Reddit user PuppetShowJustice recalls a particularly tragic tale on the /r/darksouls3 subreddit. To summarize, he’s summoned as a Mound Maker, a purple phantom whose ambiguous role is to help or murder their host. He decides to earn the trust of his host, helping kill enemies all the way until the boss door, which Mound Makers cannot pass through. The host summons a Sun phantom to help them with the boss, who sees the Mound Maker, assumes they’re evil, and attempts to kill them. The host emotes with reckless abandon in a futile effort to get the Sun phantom’s attention, but the message is lost. To save his purple friend, the host leaps off a cliff and dies, sending both the phantoms back to their own worlds.
In my experience, I’ve chased helpless hosts across the Farron Keep swamp only for blue sentinels to show up at the last second and chase me back the same way. I’ve disguised myself as a statue in a bid for surprise. (The host player had it figured out immediately, and in a playful gesture, used the same spell to turn into a statue as well. We danced and skittered around as statues for a good five minutes before I bowed and returned to my world.) I’ve helped first time players finish some of the hardest bosses time and time again, not because I get a few minor covenant rewards, but because I know they might be frustrated. Dark Souls’ covenants don’t give you a rigid online role to inhabit, and like the solo journey, they encourage playing around with the potential within each. The result is a spontaneous, unpredictable cluster of human drama with a lighthearted edge—everyone wants to find their fun.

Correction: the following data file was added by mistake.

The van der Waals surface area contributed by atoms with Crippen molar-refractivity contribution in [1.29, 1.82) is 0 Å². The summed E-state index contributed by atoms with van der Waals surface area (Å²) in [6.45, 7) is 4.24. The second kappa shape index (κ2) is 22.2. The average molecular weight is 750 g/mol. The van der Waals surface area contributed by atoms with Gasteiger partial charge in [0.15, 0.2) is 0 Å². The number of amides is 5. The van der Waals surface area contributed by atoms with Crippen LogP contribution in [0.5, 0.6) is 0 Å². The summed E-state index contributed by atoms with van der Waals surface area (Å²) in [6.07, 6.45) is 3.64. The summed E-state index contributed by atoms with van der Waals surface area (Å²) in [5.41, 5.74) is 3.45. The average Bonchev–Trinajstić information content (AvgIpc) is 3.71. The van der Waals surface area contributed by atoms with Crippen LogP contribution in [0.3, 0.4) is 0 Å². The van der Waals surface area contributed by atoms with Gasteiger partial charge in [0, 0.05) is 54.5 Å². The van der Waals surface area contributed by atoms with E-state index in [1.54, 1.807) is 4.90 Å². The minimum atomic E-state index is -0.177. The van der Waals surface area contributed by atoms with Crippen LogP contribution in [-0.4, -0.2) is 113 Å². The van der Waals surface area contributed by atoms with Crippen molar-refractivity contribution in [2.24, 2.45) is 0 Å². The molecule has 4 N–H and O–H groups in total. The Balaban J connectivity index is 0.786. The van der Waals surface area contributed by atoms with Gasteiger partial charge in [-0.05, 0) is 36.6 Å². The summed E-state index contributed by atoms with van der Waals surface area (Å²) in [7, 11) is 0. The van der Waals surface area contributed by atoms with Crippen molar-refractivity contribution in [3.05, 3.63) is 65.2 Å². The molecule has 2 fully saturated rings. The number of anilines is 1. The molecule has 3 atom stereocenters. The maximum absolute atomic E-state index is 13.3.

Good thing it’s so easy to find fun in a dark fantasy toy box. When death in Dark Souls strips me of small achievements, like progress through the environment and collected souls, I have nothing left to lose. I’m free from dread and consequence, I know what’s ahead, and I’m ready to throw myself at it. The fulcrum for challenge shifts from evading death to embracing it. Death is an opportunity to find chinks in the armor of a boss, a better strategy for taking on a group of enemies, or to test out new armor set with different resistances. The fulcrum becomes how much I’m willing to experiment and play with the tools provided, and there are plenty: dozens of armor sets and weapons, over 100 rings with accompanying buffs and debuffs, spells, pyromancy, summons, and more.
With enough nihilistic creativity, there’s always a way through.
What felt impossible and overbearing a few minutes ago might remain a challenge, but now I treat it like a playground for experimentation. With enough nihilistic creativity, there’s always a way through.
Dark Souls’ difficulty is not about being a ‘real gamer’ or ‘gitting gud.’ It’s the foundation for a variety of unique experiences that require a bit of strain and experimentation to reach. And while a series of perfectly timed dodge rolls or sword swipes can be immensely satisfying, the bulk of the Dark Souls community’s fascination doesn’t begin and end there. The Dark Souls community cares about manners. Should we expect to begin every invasion duel with a friendly bow? They care about deciphering the lore. Who the hell is Pontiff Sulyvahn and why is he such a mean pope? They care about rolling into every wall and jumping off every ledge until there’s nothing left to know about Dark Souls (god forbid). It’s the fervent desire to know something completely—its physical space, abstract rules, social (dis)courtesies, and deep lore—that should be the brightest signal light for wary players.